If the NSA can break internet encryption, chances are so can someone else
Another day, another NSA revelation courtesy of our favorite whistleblower, Edward Snowden. This one suggests that no internet encryption method is safe, that some technology companies that created these security protocols have actually worked with the agency to provide "back doors" into these encryption schemes. Virtual private networks (VPNs), which companies use to give employees secure remote access to their internal networks, are among the encryption schemes that the NSA has reportedly been working on breaking.
Wonderful. At this point every CIO in America must be wondering what he or she has to do provide secure communications, because in the face of these revelations it seems close to impossible.
What's really concerning: If the NSA has a backdoor, some other organization -- whether organized crime, a well-funded rival, or another country looking for an edge for its industry -- might have the ability to take advantage of these exploits as well.
That's the problem with the NSA's approach. Ostensibly, they are there to protect the security of the US, but in the name of securing us, they have made our ability to conduct business far less secure. The flaw in building a way around any security protocol is that no matter how altruistic those reasons may be, once there is a flaw, anyone can exploit it.
That means you have zero chance of protecting your most secret communications, whether that's your next product release, a merger or acquisition, a layoff, a key hire, or anything else. There's a good chance somebody can break the security protocol you've used to protect those communications and someone with nefarious goals can exploit that information to make money, embarrass you, gain a competitive advantage, or whatever else.
It's gotten me thinking that perhaps, Woodward and Bernstein had it right when they met their primary Watergate source "Deep Throat" in the corners of dark parking garages. When I pointed this out to some journalist friends recently, one pointed out that today, someone armed with an infrared camera and a distance mike could record the conversation.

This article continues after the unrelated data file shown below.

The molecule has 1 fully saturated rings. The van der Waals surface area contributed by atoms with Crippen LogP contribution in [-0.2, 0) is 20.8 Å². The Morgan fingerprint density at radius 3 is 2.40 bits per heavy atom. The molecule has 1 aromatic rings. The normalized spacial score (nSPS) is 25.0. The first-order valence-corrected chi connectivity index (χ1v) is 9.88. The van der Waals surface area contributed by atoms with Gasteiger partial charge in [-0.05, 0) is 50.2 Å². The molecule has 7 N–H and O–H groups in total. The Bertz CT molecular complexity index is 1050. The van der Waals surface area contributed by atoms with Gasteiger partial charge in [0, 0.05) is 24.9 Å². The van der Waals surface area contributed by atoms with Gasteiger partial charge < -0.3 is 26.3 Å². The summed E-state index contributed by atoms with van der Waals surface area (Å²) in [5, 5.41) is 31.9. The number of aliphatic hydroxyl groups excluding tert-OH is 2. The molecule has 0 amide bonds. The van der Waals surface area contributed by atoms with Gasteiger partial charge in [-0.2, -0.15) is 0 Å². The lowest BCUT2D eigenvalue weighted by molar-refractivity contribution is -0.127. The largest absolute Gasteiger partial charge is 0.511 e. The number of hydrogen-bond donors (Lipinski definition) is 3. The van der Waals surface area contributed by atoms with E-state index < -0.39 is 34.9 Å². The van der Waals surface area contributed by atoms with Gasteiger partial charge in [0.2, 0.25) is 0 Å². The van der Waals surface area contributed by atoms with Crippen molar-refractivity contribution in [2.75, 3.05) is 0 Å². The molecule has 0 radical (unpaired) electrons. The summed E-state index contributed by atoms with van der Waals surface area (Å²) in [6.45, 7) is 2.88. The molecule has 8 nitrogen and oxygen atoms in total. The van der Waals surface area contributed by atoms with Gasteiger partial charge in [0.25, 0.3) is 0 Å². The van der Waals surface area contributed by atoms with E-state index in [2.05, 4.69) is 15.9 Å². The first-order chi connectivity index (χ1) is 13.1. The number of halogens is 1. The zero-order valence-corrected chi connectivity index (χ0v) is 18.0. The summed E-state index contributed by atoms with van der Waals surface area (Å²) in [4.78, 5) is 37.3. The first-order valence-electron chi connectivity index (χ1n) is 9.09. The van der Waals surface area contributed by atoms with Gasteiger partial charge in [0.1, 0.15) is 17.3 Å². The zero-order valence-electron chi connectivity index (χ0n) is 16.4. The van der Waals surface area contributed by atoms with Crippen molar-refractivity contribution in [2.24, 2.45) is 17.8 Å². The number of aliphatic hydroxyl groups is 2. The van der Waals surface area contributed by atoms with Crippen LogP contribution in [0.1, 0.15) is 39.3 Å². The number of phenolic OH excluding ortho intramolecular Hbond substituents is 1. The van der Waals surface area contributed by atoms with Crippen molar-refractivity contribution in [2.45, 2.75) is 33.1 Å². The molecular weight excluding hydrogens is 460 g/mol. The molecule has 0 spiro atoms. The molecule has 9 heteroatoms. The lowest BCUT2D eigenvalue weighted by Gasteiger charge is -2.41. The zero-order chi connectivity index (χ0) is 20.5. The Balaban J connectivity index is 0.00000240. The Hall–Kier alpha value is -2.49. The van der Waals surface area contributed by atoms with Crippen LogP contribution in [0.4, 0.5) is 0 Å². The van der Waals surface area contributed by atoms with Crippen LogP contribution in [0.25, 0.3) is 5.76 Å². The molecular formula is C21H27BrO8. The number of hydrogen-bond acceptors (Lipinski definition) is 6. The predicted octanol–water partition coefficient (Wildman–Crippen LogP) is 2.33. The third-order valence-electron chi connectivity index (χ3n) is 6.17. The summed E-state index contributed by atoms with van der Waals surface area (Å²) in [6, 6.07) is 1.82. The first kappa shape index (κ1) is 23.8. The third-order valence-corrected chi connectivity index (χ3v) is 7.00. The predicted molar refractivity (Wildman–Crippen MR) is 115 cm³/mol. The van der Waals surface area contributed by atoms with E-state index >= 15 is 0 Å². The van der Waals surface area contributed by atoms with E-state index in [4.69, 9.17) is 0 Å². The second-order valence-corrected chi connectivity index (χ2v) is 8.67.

In reality, there is no longer any secure way to send your communications. As a journalist this is particularly frightening. Cultivating secret sources becomes a huge challenge when your communications channels are being monitored by the government.
So what can you do besides throwing up your hands in frustration and disgust? Security guru Bruce Schneier writing in The Guardian outlined some ways you could possibly protect your company from NSA snooping, including turning to open-source encryption software, which is less likely to have back doors. None of the methods described in the article are foolproof. They are more meant to give you a fighting chance to stay off the snoops' radar.
Another idea, not mentioned in that article, is to lobby the government to stop spying on its citizens. This is not only a civil liberties argument -- it's also an economic imperative.
You could argue that most businesses have nothing to worry about, and in truth they probably don't, but if the government can pressure the technology companies to help them with their backdoor schemes, your company might be next -- for whatever reason. That would seem worth a call to your government officials for a chat. Heck, they'll be listening anyway.
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